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09
Jan
2017

Mobile Internet About To Get Big Boost From Battery Life Improvements

by Bill

When cell phones first became common consumer items it was all about form and signal strength. Flip phones that got more than 3 bars of service were all the rage. Then the iPhone and its competitors took over thanks to feature sets that expanded Mobile to include all kinds of games, productivity apps and data services. Now the next step is happening and if this week’s presenters at CES are right, it will be all about expanding battery life far beyond the few hours most devices offer customers already.

George Zhao, the president of Huawei’s Honor brand spent the majority of his time on stage speaking about the improvements to the Honor 6X smartphone’s battery life. Asus proudly declared that their new ZenFone 3 Zoom features an enormous 5000MaH battery that they claim will last up to 42 full days on standby without recharging. Qualcomm explained the entire design of their new Snapdragon 835 processor (which will be part of many new phones) is designed almost entirely around maximizing battery life in every possible way. HP got in on the act with a new 15-inch Spectre X360 that boasts a bigger battery life as its main leap forward from the previous model.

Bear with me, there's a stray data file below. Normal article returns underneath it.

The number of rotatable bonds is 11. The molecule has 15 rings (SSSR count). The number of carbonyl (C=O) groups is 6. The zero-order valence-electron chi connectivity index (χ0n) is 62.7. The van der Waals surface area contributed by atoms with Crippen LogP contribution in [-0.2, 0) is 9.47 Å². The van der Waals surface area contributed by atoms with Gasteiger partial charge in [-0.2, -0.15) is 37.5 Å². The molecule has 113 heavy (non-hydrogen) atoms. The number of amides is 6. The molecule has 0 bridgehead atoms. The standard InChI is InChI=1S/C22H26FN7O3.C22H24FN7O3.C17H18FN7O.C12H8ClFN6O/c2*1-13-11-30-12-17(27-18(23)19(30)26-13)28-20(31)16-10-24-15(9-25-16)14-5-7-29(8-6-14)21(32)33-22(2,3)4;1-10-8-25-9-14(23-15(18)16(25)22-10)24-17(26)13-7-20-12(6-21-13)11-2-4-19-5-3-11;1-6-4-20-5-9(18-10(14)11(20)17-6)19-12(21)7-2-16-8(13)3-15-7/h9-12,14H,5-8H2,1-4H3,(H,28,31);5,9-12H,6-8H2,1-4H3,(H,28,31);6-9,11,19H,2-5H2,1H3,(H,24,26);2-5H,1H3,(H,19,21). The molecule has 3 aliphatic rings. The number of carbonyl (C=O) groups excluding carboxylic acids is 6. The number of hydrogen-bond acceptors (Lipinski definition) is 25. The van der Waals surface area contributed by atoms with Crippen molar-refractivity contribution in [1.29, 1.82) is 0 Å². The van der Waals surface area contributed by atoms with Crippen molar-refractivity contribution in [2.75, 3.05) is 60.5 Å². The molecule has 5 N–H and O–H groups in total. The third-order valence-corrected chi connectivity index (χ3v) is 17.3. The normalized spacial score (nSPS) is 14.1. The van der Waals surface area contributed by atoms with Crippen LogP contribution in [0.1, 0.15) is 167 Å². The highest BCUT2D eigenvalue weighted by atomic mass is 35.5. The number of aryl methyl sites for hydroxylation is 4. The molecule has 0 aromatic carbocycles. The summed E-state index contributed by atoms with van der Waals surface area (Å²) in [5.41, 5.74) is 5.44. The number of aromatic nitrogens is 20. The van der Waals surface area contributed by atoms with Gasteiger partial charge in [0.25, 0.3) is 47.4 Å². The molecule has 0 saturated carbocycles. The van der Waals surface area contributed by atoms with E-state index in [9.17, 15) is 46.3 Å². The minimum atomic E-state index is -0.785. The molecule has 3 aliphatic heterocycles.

A survey often touted at CES 2017 claims that battery life improvements are by far the most often requested upgrade of mobile device consumers, coming in at more than double the number of the second place finisher “shatterproof screens.”

“Consumers use these devices all day long,” says Avi Greengart, of Current Analysis, “and are using more of the capabilities—the camera, GPS, background data, streaming.” Snapchat, FaceTime, Pokémon Go and many other aps are chasing greater functionality with little regard for the amount of power they require beyond the needs of traditional phone calls and text messaging. “The camera takes up a larger portion of the battery,” said Randall Grilli, of Asus. “The flash takes up a lot, too, more than people think.”

Others made the inference that the maturation of the app markets and phone functionality are causing manufacturers to focus now on more mundane but perhaps even more important aspects of mobile connectivity. “Devices are mature enough now in other ways that differentiation can shift to things like battery life that have been kept at parity while working on other things,” said Jan Dawson, of Jackdaw Research.”

From a hosting and e-commerce perspective, one thing is becoming abundantly clear. The rise of mobile is still far from over, and the move toward an always on mobile apparatus for consumers is likely to make responsive design, mobile load speeds, CDN services and mobile data security even more essential to the continued health of any every business.

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